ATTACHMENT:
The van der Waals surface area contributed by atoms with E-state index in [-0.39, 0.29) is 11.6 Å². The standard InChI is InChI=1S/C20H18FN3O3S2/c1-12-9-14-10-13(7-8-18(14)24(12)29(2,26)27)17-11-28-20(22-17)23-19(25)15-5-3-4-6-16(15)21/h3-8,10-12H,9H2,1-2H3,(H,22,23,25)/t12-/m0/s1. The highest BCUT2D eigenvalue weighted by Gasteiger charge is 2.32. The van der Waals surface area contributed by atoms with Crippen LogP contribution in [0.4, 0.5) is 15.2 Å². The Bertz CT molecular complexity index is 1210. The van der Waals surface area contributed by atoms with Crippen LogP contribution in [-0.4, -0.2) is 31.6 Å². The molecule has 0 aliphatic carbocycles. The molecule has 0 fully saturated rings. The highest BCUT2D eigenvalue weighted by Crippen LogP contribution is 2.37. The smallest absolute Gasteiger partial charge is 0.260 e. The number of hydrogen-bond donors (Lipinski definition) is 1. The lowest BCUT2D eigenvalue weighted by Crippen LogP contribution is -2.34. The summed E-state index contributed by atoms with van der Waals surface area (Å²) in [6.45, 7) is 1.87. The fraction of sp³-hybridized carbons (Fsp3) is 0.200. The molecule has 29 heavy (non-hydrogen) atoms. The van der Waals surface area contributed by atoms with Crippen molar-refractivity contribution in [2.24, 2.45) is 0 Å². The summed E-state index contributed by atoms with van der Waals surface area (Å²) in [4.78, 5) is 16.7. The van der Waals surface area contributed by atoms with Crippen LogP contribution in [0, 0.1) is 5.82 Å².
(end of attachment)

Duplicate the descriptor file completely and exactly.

The van der Waals surface area contributed by atoms with E-state index in [-0.39, 0.29) is 11.6 Å². The standard InChI is InChI=1S/C20H18FN3O3S2/c1-12-9-14-10-13(7-8-18(14)24(12)29(2,26)27)17-11-28-20(22-17)23-19(25)15-5-3-4-6-16(15)21/h3-8,10-12H,9H2,1-2H3,(H,22,23,25)/t12-/m0/s1. The highest BCUT2D eigenvalue weighted by Gasteiger charge is 2.32. The van der Waals surface area contributed by atoms with Crippen LogP contribution in [0.4, 0.5) is 15.2 Å². The Bertz CT molecular complexity index is 1210. The van der Waals surface area contributed by atoms with Crippen LogP contribution in [-0.4, -0.2) is 31.6 Å². The molecule has 0 aliphatic carbocycles. The molecule has 0 fully saturated rings. The highest BCUT2D eigenvalue weighted by Crippen LogP contribution is 2.37. The smallest absolute Gasteiger partial charge is 0.260 e. The number of hydrogen-bond donors (Lipinski definition) is 1. The lowest BCUT2D eigenvalue weighted by Crippen LogP contribution is -2.34. The summed E-state index contributed by atoms with van der Waals surface area (Å²) in [6.45, 7) is 1.87. The fraction of sp³-hybridized carbons (Fsp3) is 0.200. The molecule has 29 heavy (non-hydrogen) atoms. The van der Waals surface area contributed by atoms with Crippen molar-refractivity contribution in [2.24, 2.45) is 0 Å². The summed E-state index contributed by atoms with van der Waals surface area (Å²) in [4.78, 5) is 16.7. The van der Waals surface area contributed by atoms with Crippen LogP contribution in [0, 0.1) is 5.82 Å².